The Financial Industry Regulatory Authority has suspended and fined Michael Mandel, a former LPL broker, for allegedly soliciting 18 investors, seven of whom were firm customers, to invest approximately $815,000 in a fraudulent tequila company.
Mandel purportedly invited investors to promotional events for the company, introduced them to the company’s founder, and provided documents about the investment “opportunity.” He received $5,600 from the tequila company and expected to receive a portion of the founder’s equity.
In November 2021, Joseph Cimino, founder of 6 Degree Tequila LLC, pled guilty to charges brought by the U.S. Attorney for the Southern District of New York that he made false and misleading statements to investors and misused their funds for personal expenses, including groceries, pet supplies, and entertainment. He awaits sentencing in federal court for securities and wire fraud and could face up to 40 years in prison.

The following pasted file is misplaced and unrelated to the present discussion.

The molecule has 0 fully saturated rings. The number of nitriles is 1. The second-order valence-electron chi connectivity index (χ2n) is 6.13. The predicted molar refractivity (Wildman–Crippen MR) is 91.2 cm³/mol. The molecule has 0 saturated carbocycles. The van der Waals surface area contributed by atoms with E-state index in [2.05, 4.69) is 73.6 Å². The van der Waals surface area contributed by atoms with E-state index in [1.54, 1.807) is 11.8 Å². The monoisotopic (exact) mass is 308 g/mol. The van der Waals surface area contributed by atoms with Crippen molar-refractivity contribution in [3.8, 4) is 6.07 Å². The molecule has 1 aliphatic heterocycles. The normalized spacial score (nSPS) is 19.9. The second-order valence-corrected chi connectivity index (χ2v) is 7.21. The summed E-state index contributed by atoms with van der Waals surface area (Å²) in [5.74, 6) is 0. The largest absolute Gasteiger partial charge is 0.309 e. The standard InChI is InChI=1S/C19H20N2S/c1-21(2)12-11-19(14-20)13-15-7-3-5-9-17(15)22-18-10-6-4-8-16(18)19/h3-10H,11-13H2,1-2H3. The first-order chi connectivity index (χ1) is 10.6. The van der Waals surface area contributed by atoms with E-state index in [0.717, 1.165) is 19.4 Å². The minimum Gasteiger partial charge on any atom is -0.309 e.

At the time of his arrest, U.S. Attorney Audrey Strauss said, “Joseph Cimino allegedly raised nearly $1 million in investor funds for his start-up tequila company by lying about the company’s finances, and then spent a significant portion of that money to finance his own lifestyle.”
From 2014 to 2018, Cimino purportedly raised $935,000 from at least 25 investors to fund the company.
According to his BrokerCheck profile, Mandel joined LPL in 2015 and spent six years at the firm before being discharged earlier this year for selling away. Prior to LPL, he spent seven years at Royal Alliance Associates.
During the relevant period, Royal Alliance and LPL each prohibited registered representatives from participating in private securities transactions. FINRA claims that Mandel did not provide written notice to either firm prior to participating in the transactions, nor did he receive approval from either firm.
Additionally, Mandel is accused of falsely stating on LPL’s 2016 annual compliance questionnaire that he had not participated in private securities transactions outside of the firm.
FINRA suspended Mandel for seven months and ordered him to pay a $5,000 fine and disgorgement of $5,600 plus interest. He signed FINRA’s settlement letter without admitting or denying the allegations.